Much more Time is necessary to this Business, than either your Excellency or myself was aware of, when I accepted the Office. I have not yet finished the References in the Transcripts, as they require some Degree of Neatness, [Form] and Attention, more than those in the Originals; Nor have I began indexing, but have made such Notes in the Lists of the Letters, of the Pages of the Entries, as to enable me to do it from the Lists with Facility. This Business will require Time, as I mean to make the Indexes strictly Alphabetical, without having Reference to the Order of Dates, which I have pointedly & scrupulously attended to in the Lists and Entries. It will require my transcribing the same Names, twice on Paper, before they are entered in the Books; Unless Your Excellency shall, in Answer hereto, advise me, that it is more agreeable to You, that Letters addressed to Persons, the Initials of whose Sernames have the same Letters, should be entered in the Order of their Dates, without attending to the strict Alphabetical Order, in the second, third and other Letters of the Sernames. Till such Time, as I receive an Answer hereto, I shall defer this Part of my Business.

In my Letter of the 21st or 22nd August, I applied to Your Excellency, for Permission to promise 60 Dollars per Month to Henry Rutgers Esquire or Captn Dunscomb, one of whom I expected to assist me, & who, in Addition to the ordinary Duty of Office Hours, was to assist me in comparing all the Papers. I now beg Leave to inform Your Excellency, that the Necessity of such a Power is superceded; As Captain Dunscomb’s Opticks are not calculated for Work of this Kind by Candle Light; I shall hereafter let the Writers, who read most correctly, do this Duty at intermediate Times.

I do not recollect, that I have discharged one Part of my Duty to Your Excellency; That of informing You of the Time I had allotted, as Office Hours, when I first employed the Writers; & of asking Your Excellency’s Pleasure therein. However, I took the Precaution of soliciting the Opinion of Governor Clinton, who supposed that 8 Hours writing per Day, was as much as any Persons could continue to perform in the longest Days, without injuring their Healths; As the Nature of the Service afforded no Respite, but was a continued Series of Drudgery, Unless thro’ my Inattention, (which I should not wish to happen), I accordingly subjoined to their Engagements, the Hours from 8 to 12. & from 2. to 6. P.M. But the Days have so much decreased lately, that it is impossible, for the Writers to yet Breakfast early enough to commence at 8. A.M.; nor have we Sun enough to continue till 6. P.M. And they all are averse to Writing at Night. I have freely informed them, that I was not authorised to accept of any Services, less than 8. Hours of the 24. for the Pay of 50. Dollars, & I should keep an Account of the Time lost & deduct it when I furnish them with Certificates of their Services; And that I should state & submit the Matter to Your Excellency, for your Pleasure therein.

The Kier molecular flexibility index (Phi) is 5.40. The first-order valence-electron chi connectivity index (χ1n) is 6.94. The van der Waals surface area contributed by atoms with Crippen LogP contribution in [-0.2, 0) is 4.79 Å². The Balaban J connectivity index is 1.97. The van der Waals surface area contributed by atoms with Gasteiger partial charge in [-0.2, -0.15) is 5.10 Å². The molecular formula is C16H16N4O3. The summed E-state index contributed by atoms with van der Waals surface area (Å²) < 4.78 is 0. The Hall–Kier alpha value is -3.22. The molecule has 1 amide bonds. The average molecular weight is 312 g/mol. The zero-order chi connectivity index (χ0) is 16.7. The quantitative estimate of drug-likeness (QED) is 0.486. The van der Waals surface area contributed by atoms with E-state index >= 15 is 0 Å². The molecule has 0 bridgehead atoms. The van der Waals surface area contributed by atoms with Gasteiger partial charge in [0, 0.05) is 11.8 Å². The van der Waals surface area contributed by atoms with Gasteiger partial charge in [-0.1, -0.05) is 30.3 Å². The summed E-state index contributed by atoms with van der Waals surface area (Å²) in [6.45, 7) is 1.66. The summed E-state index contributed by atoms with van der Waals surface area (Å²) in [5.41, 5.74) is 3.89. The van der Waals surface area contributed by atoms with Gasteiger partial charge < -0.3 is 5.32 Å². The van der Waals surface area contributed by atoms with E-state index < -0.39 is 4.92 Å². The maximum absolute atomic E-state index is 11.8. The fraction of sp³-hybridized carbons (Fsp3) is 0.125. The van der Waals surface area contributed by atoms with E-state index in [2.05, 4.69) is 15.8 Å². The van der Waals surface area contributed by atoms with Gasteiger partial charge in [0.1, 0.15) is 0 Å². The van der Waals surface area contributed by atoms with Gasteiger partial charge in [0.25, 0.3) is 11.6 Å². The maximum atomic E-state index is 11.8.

I think it necessary to inform Your Excellency, that the Writers are all at Lodgings and are bound to pay extravagantly for their Subsistence; they begin to call upon me, to put them in a Way, to defray the Charges of their Board and other incidental Expences; As their long past Services for the public, without Money, has reduced them to depend on their present Pay. I have promissed to apply to your Excelly on the Subject, & shall be happy to receive an Answer that may be satisfactory to them.

If Captain Dunscomb leaves me, I have it in Contemplation to engage a Mr Oliver Glean, a New York Refugee, now & for two or three Years past, an Assistt or Clerk in the Quarter Master Department at Albany, who writes a good & as I am informed, a correct Hand and is desirous to engage. Wishing Your Excellency, every Success in your Southern Operations, I remain with the most sincere Respect and Affection, Your Obedient & very Hble Servt

Richd Varick

DLC: Papers of George Washington.